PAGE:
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    Worker Each hive has thousands of worker bees. Of the approximate 20,000 bees in a hive, the majority are worker bees. Worker bees are all females. Workers are the busiest bees in the hive. They are responsible for gathering pollen, feeding the queen and drones, feeding and caring for the eggs, keeping the hive cool, protecting the hive and building and maintaining the hive. Worker bees’ bodies are different than that of the queen. They have glands that secrete wax, pouches on their legs to hold pollen, an extra stomach to carry honey and a mouth designed for collecting pollen. The stinger of the worker bee differs from the stinger of the queen bee, in that it is straight and has barbs on it. When the worker bee stings, her stinger detaches and rips out her intestines causing her death.

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    Threats to Honey Bees

    Honey bees are not listed as an endangered species, but decreases in their numbers have not gone unnoticed. Farmers who rely on the honey bees to provide essential crop pollination have noticed their decrease in numbers.

    Habitat Loss

    Industrialization is a threat to the survival of the species. Honey bees need a large area with plants to collect pollen.


    The use of pesticides in farming poses a huge problem with the species. Honey bees are very sensitive to chemicals and die often from exposure.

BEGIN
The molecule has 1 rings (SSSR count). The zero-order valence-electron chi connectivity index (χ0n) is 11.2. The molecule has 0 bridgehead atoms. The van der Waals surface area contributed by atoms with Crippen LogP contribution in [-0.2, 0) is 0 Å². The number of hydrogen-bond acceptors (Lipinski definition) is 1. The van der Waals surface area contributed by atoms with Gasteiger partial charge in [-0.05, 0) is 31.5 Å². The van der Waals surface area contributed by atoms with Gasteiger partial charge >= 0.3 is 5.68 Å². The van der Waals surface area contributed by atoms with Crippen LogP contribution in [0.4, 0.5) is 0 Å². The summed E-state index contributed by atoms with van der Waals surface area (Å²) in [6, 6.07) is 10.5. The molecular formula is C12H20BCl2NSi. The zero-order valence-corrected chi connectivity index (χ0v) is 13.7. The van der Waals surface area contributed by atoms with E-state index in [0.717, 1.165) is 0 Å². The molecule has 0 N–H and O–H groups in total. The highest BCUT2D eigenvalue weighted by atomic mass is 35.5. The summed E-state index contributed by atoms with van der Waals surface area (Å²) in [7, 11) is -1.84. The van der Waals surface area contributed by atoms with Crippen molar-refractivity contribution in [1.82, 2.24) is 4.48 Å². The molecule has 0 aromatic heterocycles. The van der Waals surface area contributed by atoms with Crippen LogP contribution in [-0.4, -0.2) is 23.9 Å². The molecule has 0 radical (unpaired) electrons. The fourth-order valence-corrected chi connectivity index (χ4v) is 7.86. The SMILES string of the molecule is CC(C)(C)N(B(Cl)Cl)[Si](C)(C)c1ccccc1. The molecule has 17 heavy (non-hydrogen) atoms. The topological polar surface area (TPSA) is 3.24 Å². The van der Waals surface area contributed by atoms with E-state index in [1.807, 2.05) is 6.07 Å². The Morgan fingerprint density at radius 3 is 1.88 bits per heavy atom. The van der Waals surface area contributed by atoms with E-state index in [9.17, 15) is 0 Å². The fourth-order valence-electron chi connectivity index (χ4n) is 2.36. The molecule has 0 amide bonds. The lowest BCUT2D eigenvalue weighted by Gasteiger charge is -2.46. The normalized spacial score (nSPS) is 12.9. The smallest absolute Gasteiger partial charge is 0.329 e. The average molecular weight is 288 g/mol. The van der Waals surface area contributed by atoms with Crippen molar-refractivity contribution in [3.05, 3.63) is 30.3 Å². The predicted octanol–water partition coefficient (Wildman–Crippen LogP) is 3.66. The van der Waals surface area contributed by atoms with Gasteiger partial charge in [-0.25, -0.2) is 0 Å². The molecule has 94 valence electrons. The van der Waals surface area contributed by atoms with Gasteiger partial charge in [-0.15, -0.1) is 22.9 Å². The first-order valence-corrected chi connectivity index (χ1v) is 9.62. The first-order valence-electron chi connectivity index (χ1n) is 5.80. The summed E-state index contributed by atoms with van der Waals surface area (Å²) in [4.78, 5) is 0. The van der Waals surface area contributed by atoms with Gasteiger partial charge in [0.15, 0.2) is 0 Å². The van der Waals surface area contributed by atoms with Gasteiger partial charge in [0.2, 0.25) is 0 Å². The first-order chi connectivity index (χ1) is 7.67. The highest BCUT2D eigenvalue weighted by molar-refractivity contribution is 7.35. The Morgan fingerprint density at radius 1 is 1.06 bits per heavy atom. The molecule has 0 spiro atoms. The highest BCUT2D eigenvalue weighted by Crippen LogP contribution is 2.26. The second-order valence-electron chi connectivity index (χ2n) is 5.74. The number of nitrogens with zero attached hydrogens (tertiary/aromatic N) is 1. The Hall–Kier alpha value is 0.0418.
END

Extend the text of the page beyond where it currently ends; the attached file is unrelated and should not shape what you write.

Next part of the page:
Tracheal mites and varroa mites are two species that are not native to North America, that have been responsible for many honey bee deaths. The mites can quickly kill off whole colonies. Wild colonies are most affected because the contamination of mites goes undetected by humans. Bee keepers can medicate captive colonies when detection of mites is seen.

    Colony Collapse Disorder

    Colony Collapse Disorder is a term used to describe the sudden disappearance of all the adult bees in a hive. The disorder is responsible for the decline of an estimated 1/3 of the honey bee populations. The exact cause of Colony Collapse Disorder is not known. Colony stress, habitat loss and pesticides may be partially to blame. The Israeli Acute Paralysis Virus may be at least partially responsible. Colony Collapse hives have shown traces of the virus. It is not known if colony stress may make the bees more susceptible to getting the virus.

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    Interesting Facts

    Man made hive. Honey bees keep warm by huddling together in the hive.

    Worker bees keep the hive cool during warm weather, by flapping their wings to circulate air.

    Worker bees communicate the direction of plants to each other by exhibiting a complex dance that consists of turning the body and wing flaps.

    As required by law, bee keepers keep captive bees in man made hives that provide easier access to honey. They also allow the bee keeper to regularly inspect the colony for disease.

    Worker bees pollinate plants when they collect pollen to make honey. The bees' body produces a slight electrostatic charge that causes pollen to stick to their legs. Upon traveling from plant to plant, pollen is transferred between plants and pollination happens.

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    Scientific Classification

    Kingdom: Animalia

    Phylum: Arthropoda

    Class: Insecta

    Order: Hymenoptera

    Family: Apidae

    Genus: Apis

    Scientific Name: Apis mellifera

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    Photo Credits


    Waugsberg: Public Domain

    Killerlimpet: Public Domain